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Using e-cheques to reduce credit interchange fees: Case study of Carnegie Mellon University


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Facing increasing interchange fees when collecting student payments via credit card, Pittsburgh-based Carnegie-Mellon University sought a solution that would help them avoid rising costs, streamline and integrate with their current process and still satisfy their important constituents. Working with its trusted cash management provider, The Bank of New York Mellon, the University's decision makers concluded that it could meet most, if not all of its goals, for process improvement and expense reduction by introducing e-check — or Web-based ACH transactions — to its portfolio of payment options. Using The Bank of New York Mellon's Masterfile Payment System, Carnegie Mellon University introduced the new e-check option just over two years ago. Since then, the University has been able to eliminate credit card payments altogether, thus avoiding significant interchange fees and transition its payers to other more cost effective payment methods including ACH, Wire and Lockbox remittances. This article explores how Carnegie Mellon University succeeded in migrating many of its payers to e-checks, including a look at how they designed the system, communicated the change to payers, how the introduction of e-checks affected the use of various other payment alternatives, and what they would do differently if given the opportunity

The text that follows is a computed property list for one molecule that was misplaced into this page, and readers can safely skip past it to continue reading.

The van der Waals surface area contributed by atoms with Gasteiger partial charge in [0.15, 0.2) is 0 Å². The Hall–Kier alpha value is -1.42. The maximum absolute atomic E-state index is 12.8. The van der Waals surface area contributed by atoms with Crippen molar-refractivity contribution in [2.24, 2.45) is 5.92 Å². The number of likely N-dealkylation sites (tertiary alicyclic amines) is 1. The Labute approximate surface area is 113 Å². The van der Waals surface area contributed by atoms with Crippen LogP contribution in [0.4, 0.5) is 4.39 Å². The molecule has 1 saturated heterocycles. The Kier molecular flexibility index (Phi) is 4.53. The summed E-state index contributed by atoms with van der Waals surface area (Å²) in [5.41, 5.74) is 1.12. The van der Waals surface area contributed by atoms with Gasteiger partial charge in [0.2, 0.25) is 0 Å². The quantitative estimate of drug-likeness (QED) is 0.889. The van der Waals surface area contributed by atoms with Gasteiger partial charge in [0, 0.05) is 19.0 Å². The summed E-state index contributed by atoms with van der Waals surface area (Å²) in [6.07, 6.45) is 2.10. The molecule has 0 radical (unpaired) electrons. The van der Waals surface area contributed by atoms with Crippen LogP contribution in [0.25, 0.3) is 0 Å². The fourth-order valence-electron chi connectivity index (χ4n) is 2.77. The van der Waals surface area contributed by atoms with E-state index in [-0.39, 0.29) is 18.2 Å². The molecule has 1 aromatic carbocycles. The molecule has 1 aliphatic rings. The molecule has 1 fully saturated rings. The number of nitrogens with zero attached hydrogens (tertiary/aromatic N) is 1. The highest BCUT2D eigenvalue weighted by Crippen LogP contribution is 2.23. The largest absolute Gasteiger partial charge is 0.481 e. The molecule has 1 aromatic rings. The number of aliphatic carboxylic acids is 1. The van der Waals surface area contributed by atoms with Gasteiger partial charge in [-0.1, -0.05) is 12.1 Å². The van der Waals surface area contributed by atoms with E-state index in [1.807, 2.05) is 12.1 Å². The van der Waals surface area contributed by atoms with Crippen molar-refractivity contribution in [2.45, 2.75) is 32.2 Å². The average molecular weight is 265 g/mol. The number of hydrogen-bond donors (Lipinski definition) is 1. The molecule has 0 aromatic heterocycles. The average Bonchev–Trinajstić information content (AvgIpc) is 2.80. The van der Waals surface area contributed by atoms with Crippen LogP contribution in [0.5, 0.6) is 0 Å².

Keywords: ACH; credit interchange fees; e-checks; e-cheques; electronic payments; tuition payments

Document Type: Research Article

Publication date: October 1, 2007

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  • Journal of Payments Strategy & Systems publishes peer-reviewed articles and case studies analysing best practice, emerging issues and new thinking in how to develop a profitable, customer-focused payments strategy. It examines major issues facing the corporate, wholesale and retail payments industry from a business, risk and operational perspective.

    Edited by renowned payments expert Alec Nacamuli and guided by an eminent Editorial Board, each quarterly 100-page issue provides practical, detailed analysis of developments and trends in the payments business, regulation, new entrants and technologies and how to bring them all together to define your payments strategy, as well as actionable advice and ‘lessons learned’ from fellow professionals on how payment processing systems can be leveraged to maximise profitability, security and efficiency and minimise risk. It contains no advertising and no advertorial.

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